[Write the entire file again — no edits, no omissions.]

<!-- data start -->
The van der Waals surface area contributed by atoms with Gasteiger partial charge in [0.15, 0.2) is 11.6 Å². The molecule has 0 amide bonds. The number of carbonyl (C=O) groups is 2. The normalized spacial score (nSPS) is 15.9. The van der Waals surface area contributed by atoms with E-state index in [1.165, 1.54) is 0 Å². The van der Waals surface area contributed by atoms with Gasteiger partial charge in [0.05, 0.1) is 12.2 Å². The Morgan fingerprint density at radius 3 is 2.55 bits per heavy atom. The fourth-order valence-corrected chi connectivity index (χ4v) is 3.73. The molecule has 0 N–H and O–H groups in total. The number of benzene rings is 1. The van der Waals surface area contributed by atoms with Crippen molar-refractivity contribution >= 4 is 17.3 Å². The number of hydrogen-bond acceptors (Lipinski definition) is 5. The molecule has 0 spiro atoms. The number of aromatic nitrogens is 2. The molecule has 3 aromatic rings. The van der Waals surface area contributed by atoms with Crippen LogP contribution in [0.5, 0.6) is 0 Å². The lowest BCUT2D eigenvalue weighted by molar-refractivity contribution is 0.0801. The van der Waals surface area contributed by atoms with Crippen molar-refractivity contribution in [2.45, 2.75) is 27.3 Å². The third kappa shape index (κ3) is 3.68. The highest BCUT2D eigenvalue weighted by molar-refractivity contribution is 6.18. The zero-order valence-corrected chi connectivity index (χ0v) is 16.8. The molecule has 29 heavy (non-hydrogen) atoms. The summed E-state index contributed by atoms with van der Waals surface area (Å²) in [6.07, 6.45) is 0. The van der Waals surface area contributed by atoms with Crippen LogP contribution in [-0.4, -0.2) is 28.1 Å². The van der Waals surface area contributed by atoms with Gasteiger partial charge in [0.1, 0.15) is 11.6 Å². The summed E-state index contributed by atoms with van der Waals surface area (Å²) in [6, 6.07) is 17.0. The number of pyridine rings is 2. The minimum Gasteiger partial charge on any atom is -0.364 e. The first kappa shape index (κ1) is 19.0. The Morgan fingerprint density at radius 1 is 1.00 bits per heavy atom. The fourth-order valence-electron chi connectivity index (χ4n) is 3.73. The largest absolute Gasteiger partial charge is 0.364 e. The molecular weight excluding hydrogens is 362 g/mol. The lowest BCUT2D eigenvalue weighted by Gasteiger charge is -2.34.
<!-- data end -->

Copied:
The van der Waals surface area contributed by atoms with Gasteiger partial charge in [0.15, 0.2) is 11.6 Å². The molecule has 0 amide bonds. The number of carbonyl (C=O) groups is 2. The normalized spacial score (nSPS) is 15.9. The van der Waals surface area contributed by atoms with E-state index in [1.165, 1.54) is 0 Å². The van der Waals surface area contributed by atoms with Gasteiger partial charge in [0.05, 0.1) is 12.2 Å². The Morgan fingerprint density at radius 3 is 2.55 bits per heavy atom. The fourth-order valence-corrected chi connectivity index (χ4v) is 3.73. The molecule has 0 N–H and O–H groups in total. The number of benzene rings is 1. The van der Waals surface area contributed by atoms with Crippen molar-refractivity contribution >= 4 is 17.3 Å². The number of hydrogen-bond acceptors (Lipinski definition) is 5. The molecule has 0 spiro atoms. The number of aromatic nitrogens is 2. The molecule has 3 aromatic rings. The van der Waals surface area contributed by atoms with Crippen LogP contribution in [0.5, 0.6) is 0 Å². The lowest BCUT2D eigenvalue weighted by molar-refractivity contribution is 0.0801. The van der Waals surface area contributed by atoms with Crippen molar-refractivity contribution in [2.45, 2.75) is 27.3 Å². The third kappa shape index (κ3) is 3.68. The highest BCUT2D eigenvalue weighted by molar-refractivity contribution is 6.18. The zero-order valence-corrected chi connectivity index (χ0v) is 16.8. The molecule has 29 heavy (non-hydrogen) atoms. The summed E-state index contributed by atoms with van der Waals surface area (Å²) in [6.07, 6.45) is 0. The van der Waals surface area contributed by atoms with Crippen LogP contribution in [-0.4, -0.2) is 28.1 Å². The van der Waals surface area contributed by atoms with Gasteiger partial charge in [0.1, 0.15) is 11.6 Å². The summed E-state index contributed by atoms with van der Waals surface area (Å²) in [6, 6.07) is 17.0. The number of pyridine rings is 2. The minimum Gasteiger partial charge on any atom is -0.364 e. The first kappa shape index (κ1) is 19.0. The Morgan fingerprint density at radius 1 is 1.00 bits per heavy atom. The fourth-order valence-electron chi connectivity index (χ4n) is 3.73. The largest absolute Gasteiger partial charge is 0.364 e. The molecular weight excluding hydrogens is 362 g/mol. The lowest BCUT2D eigenvalue weighted by Gasteiger charge is -2.34.